Quantitative electronic Lewis structure derived from nuclear coordinates of a molecule:
c-Propane


All computations are transparent. The run lasts < 1 sec on a i7-4790 CPU. (ES 16 June 2016/30 Oct 2016).

c-propane is a famous case because the CCC angle in the ring is only 60°, far from the usual tetrahedral angle of 109.47°.

It seems that Th. Förster in 1939 has proposed, for the first time, that the bonding electrons are not necessarily forced to concentrate on the straight line - the not existing bonding stick ! - connecting two nuclei. They might relax the “strain” by yielding to the outside of the edges of the C3 ring. By this token the electron-electron repulsion and the high requirement for exchange corrections (because of Pauli forbidden overlaps within the ring) are lessened. We try to do this with Kimball’s free clouds.

You can manipulate the locations of the C-C bonding clouds by changing the factor bf in the first paragraph: bf=1 means straight bonds, bf > 1 makes the clouds shift their centers away from the symmetry center while maintaining touching bonding and core clouds. bf < 1 pushes the clouds towards the center of the molecule with bf ~0 a total collapse of three clouds onto one heap. Follow the changes in kinetic and total energy of the molecule while increasing or decreasing bf. Try to understand what you are doing. It is not difficult and gives you insight into important interactions. Perhaps, the most important being, that the chemists bonding stick is even more esoteric than spherical electron clouds. “Bent bonds”, “banana bonds” and similar concepts reflect the macroscopic image of atoms holding together by sticks. You can feel (!)  the strain if you try to form c-propane with a Dreiding model. You might even break it! Try to translate these archetypal notions into the quantitative, microscopic, nuclear-electron picture of modern chemistry. But, what would happen to the way organic chemists discuss their science if they would discontinue to draw their molecular stick formulae? Hence, ‘bent bonds’ and friends as well as ‘strained bonds’ and ‘tension in rings’, will be with us and make heated scientific exchange for decades to come ... and some of this is fruitful for scientific progress even if the underlying concepts are ill defined and obsolete.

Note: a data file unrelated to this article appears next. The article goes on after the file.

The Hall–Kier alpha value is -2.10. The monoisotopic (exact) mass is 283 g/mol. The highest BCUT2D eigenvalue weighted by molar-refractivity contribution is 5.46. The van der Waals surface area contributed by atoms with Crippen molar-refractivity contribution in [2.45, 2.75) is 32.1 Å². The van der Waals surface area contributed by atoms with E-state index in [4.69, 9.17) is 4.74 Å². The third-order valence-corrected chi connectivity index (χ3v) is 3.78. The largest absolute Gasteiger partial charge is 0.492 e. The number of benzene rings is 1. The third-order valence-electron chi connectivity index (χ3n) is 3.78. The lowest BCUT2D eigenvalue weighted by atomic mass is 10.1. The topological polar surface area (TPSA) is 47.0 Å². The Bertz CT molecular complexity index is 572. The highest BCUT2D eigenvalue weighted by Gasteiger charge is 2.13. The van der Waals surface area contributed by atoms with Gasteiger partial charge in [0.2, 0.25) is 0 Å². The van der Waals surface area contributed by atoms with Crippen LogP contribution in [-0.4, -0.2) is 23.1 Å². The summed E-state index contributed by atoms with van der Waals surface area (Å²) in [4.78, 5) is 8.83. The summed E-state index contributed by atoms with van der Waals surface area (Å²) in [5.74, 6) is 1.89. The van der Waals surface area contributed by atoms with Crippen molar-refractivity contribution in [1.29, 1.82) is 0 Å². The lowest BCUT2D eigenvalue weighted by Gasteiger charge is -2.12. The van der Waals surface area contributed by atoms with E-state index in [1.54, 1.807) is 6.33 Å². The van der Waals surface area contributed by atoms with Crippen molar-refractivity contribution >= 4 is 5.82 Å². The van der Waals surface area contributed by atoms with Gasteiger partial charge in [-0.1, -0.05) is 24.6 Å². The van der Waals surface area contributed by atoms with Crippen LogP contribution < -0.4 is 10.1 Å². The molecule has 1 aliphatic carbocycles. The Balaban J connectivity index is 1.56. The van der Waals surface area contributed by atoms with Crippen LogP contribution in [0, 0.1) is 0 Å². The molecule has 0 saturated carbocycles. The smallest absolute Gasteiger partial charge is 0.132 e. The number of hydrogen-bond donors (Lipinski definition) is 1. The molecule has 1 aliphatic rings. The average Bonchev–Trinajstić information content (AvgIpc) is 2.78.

Strained ring is a beautiful shortcut for expressing the difference in reactivity of c-propane and c-hexane but should not be given in energy units! The derivative of such an energy suggests the existence of forces to move nuclei for relaxing strain. This is nonsense! Every stable, stationary molecule is free of any forces to move nuclei. Hence, there is no strain nor an associated energy! Look at the Hellmann-Feynman force analysis of c-propane at the end of this notebook. It shows vanishing forces on all C3H6 nuclei.

Here I take the coordinates from my optimized, converged, coupled cluster computation CCSD(T)/cc-pVTZ with nearly complete correlation energy using ORCA (Neese, F. (2012) The ORCA program system, Wiley Interdiscip. Rev.: Comput. Mol. Sci., 2, 73-78):



It turns out that this theoretically determined structure is almost identical to the experimental one. You can test this by changing the name of the structure file cproporca.txt to the experimental set of coordinates c-propane2.txt in the first paragraph of the Wolfram Notebook c-Propane_orca1.nb and run the calculation with it.

Note: There is presently no exchange correction for cloud overlap in this notebook. The predefined bf = 1.68 presents a molecule with only tiny overlap of the C-C clouds.
Hellmann-Feynman electrostatic analysis at end.

Input and Definitions


The structure is read in Å. We use atomic units, the universally applied system of theoretical chemistry and (micro) physics, see NIST. Length data are in Bohr : 1 a0 = 0.52917721 Å = 52.9177 pm; electric charges in ± electron charges, and energies in Hartrees : 1 Eh = 2 Rydberg = 627.5095 kcal/mol = 2625.50 kJ/mol.

Normal Input for a structure given as : Symbol, x, y, z

c-Propane_orca1_1.gif

c-Propane_orca1_2.png

c-Propane_orca1_3.png

c-Propane_orca1_4.png

c-Propane_orca1_5.png

c-Propane_orca1_6.png

Normal Input for a structure downloaded from Wolfram ChemData repository

c-Propane_orca1_7.png

Analyze the atomic constituents

c-Propane_orca1_8.png